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The Largest Volcanic Eruption on Earth

Tamu Massif elevation diagram

[Originally published in 2013 as The Tamu Massif, the largest single volcano on earth, erupted during Noah’s Flood]

A team of scientists led by William Sager at Texas A&M University reported finding the largest single volcano on earth. It is under the ocean and is now inactive.

Dubbed The Tamu Massif it is located about 1,600 km (1,000 miles) east of Japan and is the largest feature of an underwater mountain range called Shatsky Rise.

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Reports drew attention to the unusual shape of the huge lava deposit.

The volcano is low and broad, a shield volcano. Most other volcanoes that erupt under the ocean are small with steep sides. The seafloor is dotted with thousands of such steep-sided underwater volcanoes or seamounts.

The broad, flat shape means that the lava erupted at an enormous rate such that it traveled rapidly across the ocean floor as a fluid over long distances before it was cooled sufficiently by the seawater such that it began to solidify and become viscous.

The volcano is dated at 145 million years according to uniformitarian philosophy. This timing is based on the idea that everything happened slowly and gradually, and that the Noah’s Flood catastrophe never happened.

So we have to reinterpret these dates that geologists have assigned

145 million years equates to about halfway through the Flood. The Flood occurred about 4,500 years ago. Most of the rocks exposed on earth were deposited during the Flood, which was an enormous catastrophic event, which means everything happened quickly (not over millions of years).

Some idea of this timing can be estimated from the timing of faulting on the edges of the continents, such as in southwest Western Australia. The geology suggests that the break-up of the continents and the opening of the ocean basins began somewhere around the Early Cretaceous. (A similar picture can be seen in Africa.) If the relative timing the scientists assigned to the Tamu Massif correlates with the geology of Western Australia (which it probably doesn’t exactly across such large distances), it would mean the massif was emplaced around the time the ocean basins were opening up and deepening prior to receiving the waters from off the continents.

This volcanic eruption was one of many similar eruptions all over the planet at this time as the oceans were opening up. The volume of lava emplaced during these eruptions was enormous, and they are called Large Igneous Provinces, or LIPs for short.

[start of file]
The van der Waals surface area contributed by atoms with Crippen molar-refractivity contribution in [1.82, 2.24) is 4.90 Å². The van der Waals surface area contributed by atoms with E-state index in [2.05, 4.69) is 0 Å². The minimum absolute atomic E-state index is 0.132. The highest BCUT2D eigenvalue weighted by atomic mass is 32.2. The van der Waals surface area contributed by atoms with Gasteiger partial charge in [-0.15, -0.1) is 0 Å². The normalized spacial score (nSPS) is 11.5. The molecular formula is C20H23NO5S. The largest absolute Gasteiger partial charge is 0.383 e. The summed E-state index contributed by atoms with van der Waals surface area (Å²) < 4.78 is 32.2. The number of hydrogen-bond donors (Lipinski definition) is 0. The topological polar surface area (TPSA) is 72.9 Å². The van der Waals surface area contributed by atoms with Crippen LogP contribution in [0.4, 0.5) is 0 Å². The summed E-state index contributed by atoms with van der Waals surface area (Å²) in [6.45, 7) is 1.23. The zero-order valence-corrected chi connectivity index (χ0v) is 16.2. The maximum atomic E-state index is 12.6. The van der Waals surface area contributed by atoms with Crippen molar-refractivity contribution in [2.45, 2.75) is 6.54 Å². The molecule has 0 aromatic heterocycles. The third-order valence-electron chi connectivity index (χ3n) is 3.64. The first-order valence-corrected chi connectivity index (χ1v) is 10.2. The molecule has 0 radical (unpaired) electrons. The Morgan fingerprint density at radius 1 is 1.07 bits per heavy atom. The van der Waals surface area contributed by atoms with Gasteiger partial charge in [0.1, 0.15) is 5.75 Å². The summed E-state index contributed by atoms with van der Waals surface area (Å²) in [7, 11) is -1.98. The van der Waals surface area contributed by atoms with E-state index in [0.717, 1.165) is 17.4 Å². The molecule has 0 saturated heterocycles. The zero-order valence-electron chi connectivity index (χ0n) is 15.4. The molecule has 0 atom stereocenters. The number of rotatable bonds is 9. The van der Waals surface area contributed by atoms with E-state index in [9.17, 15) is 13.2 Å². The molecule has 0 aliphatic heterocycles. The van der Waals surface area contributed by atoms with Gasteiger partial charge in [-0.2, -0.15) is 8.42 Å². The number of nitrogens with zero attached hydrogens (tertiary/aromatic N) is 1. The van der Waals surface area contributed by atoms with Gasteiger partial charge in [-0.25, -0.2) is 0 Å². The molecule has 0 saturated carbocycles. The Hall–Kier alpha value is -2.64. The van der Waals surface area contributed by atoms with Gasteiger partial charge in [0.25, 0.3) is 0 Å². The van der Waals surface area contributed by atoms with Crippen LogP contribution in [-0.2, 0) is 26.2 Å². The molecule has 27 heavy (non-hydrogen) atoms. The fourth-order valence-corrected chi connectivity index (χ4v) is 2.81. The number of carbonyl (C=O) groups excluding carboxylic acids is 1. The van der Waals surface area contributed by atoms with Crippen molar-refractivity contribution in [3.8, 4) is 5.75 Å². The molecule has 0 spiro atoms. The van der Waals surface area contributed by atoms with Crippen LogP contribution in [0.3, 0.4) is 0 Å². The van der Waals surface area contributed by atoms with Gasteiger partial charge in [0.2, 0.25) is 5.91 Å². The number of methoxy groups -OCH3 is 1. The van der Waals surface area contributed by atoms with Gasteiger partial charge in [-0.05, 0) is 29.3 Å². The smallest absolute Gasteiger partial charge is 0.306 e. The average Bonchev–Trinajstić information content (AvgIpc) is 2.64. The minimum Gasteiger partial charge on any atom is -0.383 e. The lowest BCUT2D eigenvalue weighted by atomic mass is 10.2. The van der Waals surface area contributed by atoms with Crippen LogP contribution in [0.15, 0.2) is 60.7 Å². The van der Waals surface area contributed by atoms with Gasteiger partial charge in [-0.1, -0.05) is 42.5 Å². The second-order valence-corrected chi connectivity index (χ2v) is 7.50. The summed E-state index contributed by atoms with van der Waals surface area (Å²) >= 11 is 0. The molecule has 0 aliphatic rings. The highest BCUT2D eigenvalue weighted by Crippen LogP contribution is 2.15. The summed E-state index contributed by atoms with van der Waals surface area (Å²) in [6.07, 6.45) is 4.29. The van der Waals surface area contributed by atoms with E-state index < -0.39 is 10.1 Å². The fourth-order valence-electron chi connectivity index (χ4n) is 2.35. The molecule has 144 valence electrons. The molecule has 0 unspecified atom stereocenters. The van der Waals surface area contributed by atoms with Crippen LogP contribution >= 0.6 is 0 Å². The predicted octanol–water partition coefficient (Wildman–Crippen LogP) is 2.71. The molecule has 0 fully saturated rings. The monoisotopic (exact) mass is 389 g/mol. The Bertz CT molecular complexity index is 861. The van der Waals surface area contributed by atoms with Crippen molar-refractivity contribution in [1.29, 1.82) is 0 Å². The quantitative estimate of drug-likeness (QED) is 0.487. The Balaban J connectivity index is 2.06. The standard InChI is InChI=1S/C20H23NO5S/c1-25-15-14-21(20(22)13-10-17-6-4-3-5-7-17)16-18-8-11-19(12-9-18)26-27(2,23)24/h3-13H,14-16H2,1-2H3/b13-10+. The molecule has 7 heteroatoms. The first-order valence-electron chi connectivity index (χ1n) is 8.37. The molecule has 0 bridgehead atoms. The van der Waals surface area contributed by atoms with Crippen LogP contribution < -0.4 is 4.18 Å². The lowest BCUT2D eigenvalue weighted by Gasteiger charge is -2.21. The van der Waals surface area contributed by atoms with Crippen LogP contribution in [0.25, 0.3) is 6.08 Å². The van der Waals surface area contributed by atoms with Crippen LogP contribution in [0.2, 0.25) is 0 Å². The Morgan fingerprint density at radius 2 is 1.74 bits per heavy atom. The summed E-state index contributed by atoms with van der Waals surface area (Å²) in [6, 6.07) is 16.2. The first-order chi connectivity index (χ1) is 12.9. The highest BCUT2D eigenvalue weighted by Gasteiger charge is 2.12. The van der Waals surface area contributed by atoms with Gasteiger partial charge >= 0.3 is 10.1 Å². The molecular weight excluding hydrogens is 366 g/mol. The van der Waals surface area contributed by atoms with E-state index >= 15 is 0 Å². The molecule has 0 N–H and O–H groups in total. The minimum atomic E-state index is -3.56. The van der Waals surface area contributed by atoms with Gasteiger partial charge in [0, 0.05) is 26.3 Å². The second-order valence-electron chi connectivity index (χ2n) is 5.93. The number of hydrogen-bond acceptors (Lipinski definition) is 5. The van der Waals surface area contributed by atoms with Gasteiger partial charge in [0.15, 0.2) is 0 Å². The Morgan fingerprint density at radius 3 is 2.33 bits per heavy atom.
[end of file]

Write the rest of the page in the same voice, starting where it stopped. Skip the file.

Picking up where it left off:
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The eruptions for the Tamu Massif took place underwater and the volcano is still underwater. However, even the LIPs that are now on land would have erupted underwater at that time during the Flood.

The rate at which lava spewed from beneath the earth was so rapid that the Tamu Massif formed a remarkably flat shape, not a steep shape as occurs for undersea eruptions today. Its shape is similar to the shape of the Columbia River Basalts (See article Field Studies in Columbia River Basalts), which also erupted around this time (broadly speaking). The Columbia River Basalts display evidence for very rapid emplacement. Deposits such as the Columbia River Basalts are often called ‘continental basalts’ but this field study indicates that is a misnomer. They erupted underwater.

Puzzling the Uniformitarians

It is interesting that the researchers recognize that the eruption of the volcano was a hugely catastrophic event. Sager said:

The bottom line is that we think that Tamu Massif was built in a short (geologically speaking) time of one to several million years and it has been extinct since.

Catastrophic events do not take much time, which is what we would expect from Noah’s Flood. And it would have been a lot quicker than Sager imagined—emplaced in days.

There was another feature of the volcano that puzzled the researchers. Sager again:

One interesting angle is that there were lots of oceanic plateaus [that] erupted during the Cretaceous Period (145–65 million years ago) but we don’t see them since. Scientists would like to know why.

There is a simple reason why these eruptions only took take place in one period of earth history and we haven’t see them since. The volcanos erupted as the ocean basins opened up during Noah’s Flood. As the basins began to open they began to receive the floodwaters that were covering the continents. It was a one-off event, contradicting the usual (but erroneous) geological assumption that the present is the key to the past. It happened just once and it won’t happen again.

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If these scientists who are so puzzled would read their Bibles and take what they read seriously it would all make sense. They would see that God said this:

I establish my covenant with you: Never again will all life be cut off by the waters of a flood; never again will there be a flood to destroy the earth. Genesis 9:11

Message for William Sager at Texas A&M University: Noah’s Flood is the answer to your puzzle. The eruptions occurred about halfway through Noah’s Flood, which was a one-off, non-repeatable event. Now you know why.

Tas Walker with mountain in the background 2017

Written by Dr. Tas Walker

Tas holds a B.Sc. (Earth Science with first class honours), a B.Eng (hons) and a doctorate in mechanical engineering, all from the University of Queensland. Tas now works full-time for Creation Ministries International (CMI) in Brisbane, where he is employed as a researcher, writer and speaker. He has authored many articles in both Creation magazine and the Journal of Creation (formerly TJ).

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